There is an unusual streak in Aamir Raza Husain. When theatre lovers bemoan that theatre is dying, he is demonstrating time and again that it's thriving. When people would be happy to make a movie with a Rs 1.5 crore budget, he splurges the sum on stage. When people try to reduce theatre to a bare minimal exercise, he revels in blowing it up into a larger-than-life experience.
When directors struggle to handle their crews, he takes on the additional burden of managing the audiences, who watch his play seated on revolving platforms. When people conspire to use theatre to jump on to the television and film bandwagons, he steadfastly holds on to the plank-at least for the present.
Confesses the 43-year-old Stephenian, who has been associated with 91 productions, and more than 1,100 performances: ``Theatre is a passion with me. I get a ******* kick out of it.'' It's this passion that fuels his big dreams. And it's the extra mile that he goes that translates these dreams into reality. Adds Virat, his wife and associate director in his current production, The Fifty Day War: ``His biggest strength is his perseverance, and the hard work he puts in.''
Inspired by the Kargil episode, The Fifty Day War has a cast of more than 100 people performing on sets constructed by 200 skilled and 200 unskilled labourers, who worked for a total of 18,000 mandays, using 85 tonnes of steel, nine tonnes of nails, 405 tonnes of wood, 2,500 bags of plaster of Paris, 700 litres of paint, 12,000 ballis, 1,700 metres of cloth, and 24,000 chatais.
The sets include the massive seating platform for 600 people, which revolves 360 degrees around the action of the play. During non-show times, the sets may resemble more an assembly line than an esoteric theatre setting, but during the shows, these gigantic sets, accompanied as they are by special effects like brilliant lighting and thundering sound and the smell of gunpowder, succeed in re-creating the magnificent dimensions of the Kargil war front.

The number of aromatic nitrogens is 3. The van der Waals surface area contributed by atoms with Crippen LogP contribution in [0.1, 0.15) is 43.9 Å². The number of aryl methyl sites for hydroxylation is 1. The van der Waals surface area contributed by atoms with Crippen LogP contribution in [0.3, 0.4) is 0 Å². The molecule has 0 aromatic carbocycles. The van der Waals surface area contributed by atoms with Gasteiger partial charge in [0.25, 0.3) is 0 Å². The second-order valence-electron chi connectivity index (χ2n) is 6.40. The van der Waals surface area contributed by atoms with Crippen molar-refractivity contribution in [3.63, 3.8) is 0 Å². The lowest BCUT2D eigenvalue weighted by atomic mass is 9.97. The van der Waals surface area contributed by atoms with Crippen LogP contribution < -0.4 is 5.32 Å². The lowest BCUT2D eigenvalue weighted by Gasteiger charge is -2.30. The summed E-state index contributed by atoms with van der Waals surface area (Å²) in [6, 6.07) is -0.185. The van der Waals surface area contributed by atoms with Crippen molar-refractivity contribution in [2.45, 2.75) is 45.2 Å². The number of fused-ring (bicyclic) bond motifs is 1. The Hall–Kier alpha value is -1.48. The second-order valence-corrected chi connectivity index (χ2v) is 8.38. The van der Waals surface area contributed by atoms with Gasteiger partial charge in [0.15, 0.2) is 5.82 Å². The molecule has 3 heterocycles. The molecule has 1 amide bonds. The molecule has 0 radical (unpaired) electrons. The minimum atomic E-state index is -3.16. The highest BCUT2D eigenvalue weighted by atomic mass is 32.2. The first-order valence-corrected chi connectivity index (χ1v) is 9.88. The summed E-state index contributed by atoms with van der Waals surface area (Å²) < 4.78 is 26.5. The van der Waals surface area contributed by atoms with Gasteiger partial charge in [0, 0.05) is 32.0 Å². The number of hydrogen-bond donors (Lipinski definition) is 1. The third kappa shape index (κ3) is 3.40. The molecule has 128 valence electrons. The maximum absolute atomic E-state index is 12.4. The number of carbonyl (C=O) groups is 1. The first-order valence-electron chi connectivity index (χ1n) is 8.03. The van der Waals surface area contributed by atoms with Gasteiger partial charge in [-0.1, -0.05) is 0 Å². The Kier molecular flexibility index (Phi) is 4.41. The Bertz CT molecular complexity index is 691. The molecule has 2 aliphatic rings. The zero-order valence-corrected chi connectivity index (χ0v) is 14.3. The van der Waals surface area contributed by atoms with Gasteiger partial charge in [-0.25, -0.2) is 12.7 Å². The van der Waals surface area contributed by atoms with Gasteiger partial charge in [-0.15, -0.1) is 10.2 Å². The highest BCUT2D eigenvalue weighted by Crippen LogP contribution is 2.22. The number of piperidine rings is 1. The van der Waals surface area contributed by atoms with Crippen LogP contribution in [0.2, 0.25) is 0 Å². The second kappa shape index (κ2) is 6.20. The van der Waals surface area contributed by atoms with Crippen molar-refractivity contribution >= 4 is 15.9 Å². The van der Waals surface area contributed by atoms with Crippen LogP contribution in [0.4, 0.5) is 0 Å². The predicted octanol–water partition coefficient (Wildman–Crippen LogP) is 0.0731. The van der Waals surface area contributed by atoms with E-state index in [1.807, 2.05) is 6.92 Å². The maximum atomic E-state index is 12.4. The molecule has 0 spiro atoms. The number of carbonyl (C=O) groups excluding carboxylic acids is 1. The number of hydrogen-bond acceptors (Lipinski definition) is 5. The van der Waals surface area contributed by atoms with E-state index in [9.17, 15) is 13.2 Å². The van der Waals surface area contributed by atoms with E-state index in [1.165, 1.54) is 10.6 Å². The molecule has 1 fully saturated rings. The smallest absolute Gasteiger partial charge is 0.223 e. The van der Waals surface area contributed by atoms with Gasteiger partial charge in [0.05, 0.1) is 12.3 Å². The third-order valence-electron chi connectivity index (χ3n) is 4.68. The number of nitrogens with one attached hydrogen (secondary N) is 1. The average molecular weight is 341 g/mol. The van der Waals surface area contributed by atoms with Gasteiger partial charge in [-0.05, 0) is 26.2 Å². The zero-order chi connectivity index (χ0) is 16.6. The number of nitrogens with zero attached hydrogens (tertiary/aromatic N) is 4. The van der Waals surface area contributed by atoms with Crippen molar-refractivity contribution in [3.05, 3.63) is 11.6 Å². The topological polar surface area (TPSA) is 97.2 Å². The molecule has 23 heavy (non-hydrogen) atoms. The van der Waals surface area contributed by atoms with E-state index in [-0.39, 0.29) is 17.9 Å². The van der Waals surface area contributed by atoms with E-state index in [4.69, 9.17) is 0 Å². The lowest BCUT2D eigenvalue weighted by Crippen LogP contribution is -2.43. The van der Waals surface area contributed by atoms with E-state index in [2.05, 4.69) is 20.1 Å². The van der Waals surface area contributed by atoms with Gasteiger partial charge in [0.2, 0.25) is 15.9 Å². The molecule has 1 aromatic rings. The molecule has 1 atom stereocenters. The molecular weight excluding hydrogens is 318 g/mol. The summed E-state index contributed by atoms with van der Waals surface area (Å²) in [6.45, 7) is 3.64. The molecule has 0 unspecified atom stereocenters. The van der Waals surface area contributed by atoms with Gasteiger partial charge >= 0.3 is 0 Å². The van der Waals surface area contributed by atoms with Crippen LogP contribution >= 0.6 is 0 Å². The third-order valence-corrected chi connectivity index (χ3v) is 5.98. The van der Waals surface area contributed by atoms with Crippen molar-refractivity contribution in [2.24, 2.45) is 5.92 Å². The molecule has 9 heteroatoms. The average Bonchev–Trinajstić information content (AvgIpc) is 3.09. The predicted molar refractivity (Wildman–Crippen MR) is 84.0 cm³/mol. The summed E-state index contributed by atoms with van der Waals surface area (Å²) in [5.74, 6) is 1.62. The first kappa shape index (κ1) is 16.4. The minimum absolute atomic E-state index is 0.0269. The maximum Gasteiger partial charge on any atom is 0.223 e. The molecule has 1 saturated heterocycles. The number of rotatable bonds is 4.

Husain says: ``The play tries to break the conventional paradigms of time and space by transposing audiences from one set to another.'' While audiences are transposed to the locations, Husain himself crosses his fingers during every show. ``I am petrified every time. Everything is not in my control.'' The reference is to the goof-up during the staging of Sare Jahan Se Acha in Mumbai, when the sets refused to move because the hydraulic wheel system failed.
If everything goes well on stage, trouble can brew off-stage. During the staging of Legend of Ram, environmentalists took up cudgels against him for ruining the ecosystem with his extravagantly constructed mobile podium.The big party can get spoiled even by so trivial an incident as rubbing a scribe the wrong way. Incidents involving theatre critic Kavita Nagpal and film journalist Komal Nahata kicked up their share of dust.
Nevertheless, the labour of love is necessary. Never mind the bitter wages that accompany it at times. Husain is too preoccupied with his theatre to get bogged down with peripheral issues. He explains, ``It's part of the game. The bigger issue is that theatre has to move with the times. You have to compete with 30-35 free television channels. Theatre is expensive, and you have to give people their money's worth. They should not feel that you have taken them for a ride. If they don't feel cheated, they will come back again.''
Of course, it costs the earth. But who's afraid? Husain says matter of factly: ``Money is available. Getting big sponsorships from large companies is possible. You have to work for it. You have to convince the marketing executives that they will get their money's worth. The play will generate great public interest. It will be talked about in the cocktail circuit. Then your reputation also counts.''
Husain seems to have cracked it all. His earlier productions like Legend of Ram, Satya Meva Jayate and Sare Jahan Se Acha were also in the same genre, and equally successful. In the current production, Virat's contribution is more than ever. She has not only done her research meticulously, but is also assisting him in the direction and the production. Says Husain: ``She has taken the pressure off me. It has made life easier for me.'' The compliment from her husband, who confesses that he's not an easy guy to get along with, speaks volumes about Virat's work. But then who said that working in theatre was easy?
Copyright © 2000 Indian Express Newspapers (Bombay) Ltd.